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Speech by His Majesty the King - Canadian War Museum

13 March 2018

Speech by His Majesty the King of the Belgians

at the Commemoration Ceremony to Mark the Centenary of the End of the First World War

Canadian War Museum, Tuesday 13 March 2018.


Mr President,

Ladies and Gentlemen,


Queen Mathilde and I have come to this museum, which tells the story of the wars in which Canada has participated, above all to pay tribute. In this centenary year of the end of the First World War, I would like to express Belgium’s gratitude towards Canada.

The destinies of our two countries were tragically interwoven in the 20th century, during two world wars. You have preserved here the moving testimonies left behind by the Canadian soldiers, who twice came to fight and, for too many of them, to give their lives on Belgian soil.

Two battles, in particular, are seared into the collective memory. In the Second Battle of Ypres, in 1915, your troops were among the first victims of chemical weapons. And in the third, better known as the Battle of Passchendaele, in 1917, the Canadian losses were huge. The Canadian army played a crucial role in the liberation of Belgium in 1918, and it was at Mons that the last soldier, a Canadian, fell in the Great War, two minutes before 11.00 a.m. on 11 November 1918. It gives me great satisfaction to see that, thanks to the support of the Mons authorities, the Canadian artillery gun that fired the last shells of the war, can be presented here today. Once again in 1944, your soldiers bravely participated in the liberation of Belgium, playing a decisive role in regaining control of the port of Antwerp, which was vital for supplying the Allied forces in their liberation of Europe.

It has been almost 100 years now since the end of the First World War. But none of us here has forgotten it. Throughout the last century we have continued to remember it. The Last Post has been played every evening since 1928 at the Menin Gate in Ypres. It is Belgium's affirmation that we will never forget. By sounding the bugle every day, we pay tribute above all to the victims and to the soldiers of every nation. We recognise the brutality of war, and the long road we had to travel to recover and, ultimately, find reconciliation. Finally, we remember the time that was needed to restore peace again, not only the peace obtained by the laying aside of arms, but also the peace we need to bring comfort, rebuild and ultimately settle in our hearts.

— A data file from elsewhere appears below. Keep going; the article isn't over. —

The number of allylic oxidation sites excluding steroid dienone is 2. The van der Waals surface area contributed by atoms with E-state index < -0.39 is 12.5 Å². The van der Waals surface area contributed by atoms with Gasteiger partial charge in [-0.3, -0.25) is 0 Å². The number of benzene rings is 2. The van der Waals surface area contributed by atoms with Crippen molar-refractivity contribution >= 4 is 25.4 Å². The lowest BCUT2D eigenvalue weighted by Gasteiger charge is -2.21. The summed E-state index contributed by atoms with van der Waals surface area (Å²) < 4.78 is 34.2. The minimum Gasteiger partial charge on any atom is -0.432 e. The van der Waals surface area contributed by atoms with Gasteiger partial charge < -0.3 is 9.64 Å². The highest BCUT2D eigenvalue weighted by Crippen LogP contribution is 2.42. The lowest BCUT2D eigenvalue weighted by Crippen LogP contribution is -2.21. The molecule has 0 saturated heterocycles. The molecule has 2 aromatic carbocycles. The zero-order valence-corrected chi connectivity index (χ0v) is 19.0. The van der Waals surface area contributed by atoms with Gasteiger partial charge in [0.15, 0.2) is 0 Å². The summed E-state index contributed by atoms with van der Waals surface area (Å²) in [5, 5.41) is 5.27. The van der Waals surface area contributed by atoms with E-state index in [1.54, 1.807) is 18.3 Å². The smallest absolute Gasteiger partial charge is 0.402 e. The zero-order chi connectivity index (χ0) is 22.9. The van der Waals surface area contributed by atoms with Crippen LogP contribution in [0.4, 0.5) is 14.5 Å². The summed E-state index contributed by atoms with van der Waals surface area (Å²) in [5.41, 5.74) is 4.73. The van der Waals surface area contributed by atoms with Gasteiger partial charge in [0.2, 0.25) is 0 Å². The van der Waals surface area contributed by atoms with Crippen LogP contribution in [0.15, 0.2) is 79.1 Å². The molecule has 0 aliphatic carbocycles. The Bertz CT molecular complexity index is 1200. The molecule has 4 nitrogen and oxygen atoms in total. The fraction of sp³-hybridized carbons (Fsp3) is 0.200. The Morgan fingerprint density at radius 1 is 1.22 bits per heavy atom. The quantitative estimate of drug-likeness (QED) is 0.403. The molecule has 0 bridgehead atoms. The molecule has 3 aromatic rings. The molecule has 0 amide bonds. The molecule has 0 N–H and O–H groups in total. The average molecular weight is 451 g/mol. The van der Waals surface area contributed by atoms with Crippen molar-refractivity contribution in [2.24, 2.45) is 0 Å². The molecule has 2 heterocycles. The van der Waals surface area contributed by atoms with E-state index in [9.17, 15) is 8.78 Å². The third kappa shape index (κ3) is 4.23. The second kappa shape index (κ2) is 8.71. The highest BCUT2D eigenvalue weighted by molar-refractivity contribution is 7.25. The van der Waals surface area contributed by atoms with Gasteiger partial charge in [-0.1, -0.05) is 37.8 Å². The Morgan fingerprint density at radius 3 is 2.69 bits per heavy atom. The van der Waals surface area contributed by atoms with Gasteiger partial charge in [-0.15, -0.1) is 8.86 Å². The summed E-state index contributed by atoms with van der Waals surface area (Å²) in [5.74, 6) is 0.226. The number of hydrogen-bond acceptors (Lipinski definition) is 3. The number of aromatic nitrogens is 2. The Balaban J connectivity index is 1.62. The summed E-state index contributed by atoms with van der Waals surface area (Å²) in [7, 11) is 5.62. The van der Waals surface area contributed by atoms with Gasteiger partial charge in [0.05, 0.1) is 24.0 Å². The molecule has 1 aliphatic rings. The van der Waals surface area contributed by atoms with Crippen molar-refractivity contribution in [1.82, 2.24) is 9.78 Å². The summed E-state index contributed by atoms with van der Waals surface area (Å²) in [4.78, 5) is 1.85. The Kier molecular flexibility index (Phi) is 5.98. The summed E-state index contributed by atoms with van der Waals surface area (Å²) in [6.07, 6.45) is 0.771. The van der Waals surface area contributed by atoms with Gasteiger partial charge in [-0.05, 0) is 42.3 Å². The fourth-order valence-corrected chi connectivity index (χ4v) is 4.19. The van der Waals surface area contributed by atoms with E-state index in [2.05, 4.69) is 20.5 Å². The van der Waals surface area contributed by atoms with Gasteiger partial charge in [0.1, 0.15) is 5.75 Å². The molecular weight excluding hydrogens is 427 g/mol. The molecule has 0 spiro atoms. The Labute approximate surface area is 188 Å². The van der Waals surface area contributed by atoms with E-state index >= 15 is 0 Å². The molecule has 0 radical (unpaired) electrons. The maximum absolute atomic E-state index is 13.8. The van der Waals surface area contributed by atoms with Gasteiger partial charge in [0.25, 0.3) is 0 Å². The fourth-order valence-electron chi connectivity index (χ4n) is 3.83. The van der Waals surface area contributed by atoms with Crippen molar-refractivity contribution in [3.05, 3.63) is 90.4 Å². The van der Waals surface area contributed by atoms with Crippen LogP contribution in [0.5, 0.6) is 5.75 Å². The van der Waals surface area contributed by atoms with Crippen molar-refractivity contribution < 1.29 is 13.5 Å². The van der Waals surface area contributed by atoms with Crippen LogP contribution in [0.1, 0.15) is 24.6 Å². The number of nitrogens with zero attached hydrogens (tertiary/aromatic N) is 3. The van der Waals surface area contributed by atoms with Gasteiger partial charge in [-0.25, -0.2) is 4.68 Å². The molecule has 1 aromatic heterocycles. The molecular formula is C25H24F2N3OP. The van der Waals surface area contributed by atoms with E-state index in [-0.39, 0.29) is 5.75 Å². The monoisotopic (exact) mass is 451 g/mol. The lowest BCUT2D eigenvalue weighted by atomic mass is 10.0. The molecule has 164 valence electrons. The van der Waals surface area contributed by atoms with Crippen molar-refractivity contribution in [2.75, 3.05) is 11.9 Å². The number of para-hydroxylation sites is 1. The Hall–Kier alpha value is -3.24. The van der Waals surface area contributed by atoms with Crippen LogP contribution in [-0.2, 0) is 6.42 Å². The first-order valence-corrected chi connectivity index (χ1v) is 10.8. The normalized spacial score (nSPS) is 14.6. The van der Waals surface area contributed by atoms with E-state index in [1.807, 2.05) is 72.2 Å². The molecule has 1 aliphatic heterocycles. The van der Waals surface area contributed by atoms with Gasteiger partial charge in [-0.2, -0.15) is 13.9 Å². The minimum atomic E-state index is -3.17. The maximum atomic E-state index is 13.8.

Now, in the 21st century, new ordeals are being endured and new wounds inflicted. This work of remembrance helps us not only to reclaim our common past but also to be more present in our own time. We must continue to document and denounce evil when it is committed, but to do so without arrogance or a desire for revenge, without anger or resentment, guided by a spirit of respect and reconciliation. It is vital to confront our past in all its complexity, to scrutinise the actions of our forebears in their entirety, without making hasty generalisations, without easy slogans, resisting any temptation to simplify. Only in this way can our collective memory gradually be pacified.

This work of remembrance helps us to assume our own responsibilities. When, in the beautiful poem In Flanders Fields - written by a Canadian medical officer - the dead pass on the torch to the living, it is more than a call to arms, it is a call to us, the living, to take up the defence of freedom, peace and human dignity in our turn. It is only if we assume this responsibility that, as the poet says, the dead will be able to rest in peace. Our commemorations enable us to recognise the past, but also to become more aware of the vulnerability of the present. They invite us to experience life's adversities, without losing faith in humanity. That is why, by maintaining the memory of our dead, we renew a promise.

To remember is to honour those, to whom we owe a part of who we are. But it also means reassessing our heritage and responding to a need for justice. Many people have suffered discrimination, persecution and catastrophes. Today, many people are victims of terrorism. Let us learn from these ordeals and wounds, and let us take up the torch in a spirit of peace. Let us, in our words and actions, react to what divides us by that which unites us.

Ladies and Gentlemen,

There is no more fitting tribute to the innocent victims of our history than living life by making - and continually reaffirming - an act of faith in humanity.